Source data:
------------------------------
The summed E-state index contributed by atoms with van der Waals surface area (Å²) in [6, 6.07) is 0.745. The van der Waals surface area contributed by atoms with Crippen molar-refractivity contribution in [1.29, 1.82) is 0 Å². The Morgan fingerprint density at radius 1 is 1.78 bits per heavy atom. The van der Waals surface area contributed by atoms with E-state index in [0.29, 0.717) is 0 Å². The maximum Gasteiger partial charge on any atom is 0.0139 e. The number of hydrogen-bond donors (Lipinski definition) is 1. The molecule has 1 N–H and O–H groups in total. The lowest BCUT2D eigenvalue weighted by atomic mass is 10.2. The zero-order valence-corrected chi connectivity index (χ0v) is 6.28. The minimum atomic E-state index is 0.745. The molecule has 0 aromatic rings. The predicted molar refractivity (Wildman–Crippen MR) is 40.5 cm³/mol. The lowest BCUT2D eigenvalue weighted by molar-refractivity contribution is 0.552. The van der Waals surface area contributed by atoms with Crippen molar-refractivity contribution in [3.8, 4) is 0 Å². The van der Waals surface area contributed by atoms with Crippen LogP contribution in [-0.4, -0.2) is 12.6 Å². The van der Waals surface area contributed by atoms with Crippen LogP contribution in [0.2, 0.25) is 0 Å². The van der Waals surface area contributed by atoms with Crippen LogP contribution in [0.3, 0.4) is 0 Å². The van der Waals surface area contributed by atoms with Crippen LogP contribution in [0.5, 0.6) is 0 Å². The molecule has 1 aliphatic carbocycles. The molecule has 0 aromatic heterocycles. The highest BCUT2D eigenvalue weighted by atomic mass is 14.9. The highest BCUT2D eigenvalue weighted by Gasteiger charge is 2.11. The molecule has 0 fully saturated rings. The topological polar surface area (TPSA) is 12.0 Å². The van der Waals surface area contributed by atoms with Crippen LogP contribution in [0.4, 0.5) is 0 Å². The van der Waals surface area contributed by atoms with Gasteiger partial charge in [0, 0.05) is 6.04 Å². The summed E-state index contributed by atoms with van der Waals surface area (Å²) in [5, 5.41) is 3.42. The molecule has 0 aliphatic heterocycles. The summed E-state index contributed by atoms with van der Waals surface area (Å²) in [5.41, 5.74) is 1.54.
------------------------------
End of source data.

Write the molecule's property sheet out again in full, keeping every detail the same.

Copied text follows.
The summed E-state index contributed by atoms with van der Waals surface area (Å²) in [6, 6.07) is 0.745. The van der Waals surface area contributed by atoms with Crippen molar-refractivity contribution in [1.29, 1.82) is 0 Å². The Morgan fingerprint density at radius 1 is 1.78 bits per heavy atom. The van der Waals surface area contributed by atoms with E-state index in [0.29, 0.717) is 0 Å². The maximum Gasteiger partial charge on any atom is 0.0139 e. The number of hydrogen-bond donors (Lipinski definition) is 1. The molecule has 1 N–H and O–H groups in total. The lowest BCUT2D eigenvalue weighted by atomic mass is 10.2. The zero-order valence-corrected chi connectivity index (χ0v) is 6.28. The minimum atomic E-state index is 0.745. The molecule has 0 aromatic rings. The predicted molar refractivity (Wildman–Crippen MR) is 40.5 cm³/mol. The lowest BCUT2D eigenvalue weighted by molar-refractivity contribution is 0.552. The van der Waals surface area contributed by atoms with Crippen molar-refractivity contribution in [3.8, 4) is 0 Å². The van der Waals surface area contributed by atoms with Crippen LogP contribution in [-0.4, -0.2) is 12.6 Å². The van der Waals surface area contributed by atoms with Crippen LogP contribution in [0.2, 0.25) is 0 Å². The van der Waals surface area contributed by atoms with Crippen LogP contribution in [0.3, 0.4) is 0 Å². The van der Waals surface area contributed by atoms with Crippen LogP contribution in [0.5, 0.6) is 0 Å². The molecule has 1 aliphatic carbocycles. The molecule has 0 aromatic heterocycles. The highest BCUT2D eigenvalue weighted by atomic mass is 14.9. The highest BCUT2D eigenvalue weighted by Gasteiger charge is 2.11. The molecule has 0 fully saturated rings. The topological polar surface area (TPSA) is 12.0 Å². The van der Waals surface area contributed by atoms with Crippen LogP contribution in [0.4, 0.5) is 0 Å². The van der Waals surface area contributed by atoms with Gasteiger partial charge in [0, 0.05) is 6.04 Å². The summed E-state index contributed by atoms with van der Waals surface area (Å²) in [5, 5.41) is 3.42. The molecule has 0 aliphatic heterocycles. The summed E-state index contributed by atoms with van der Waals surface area (Å²) in [5.41, 5.74) is 1.54.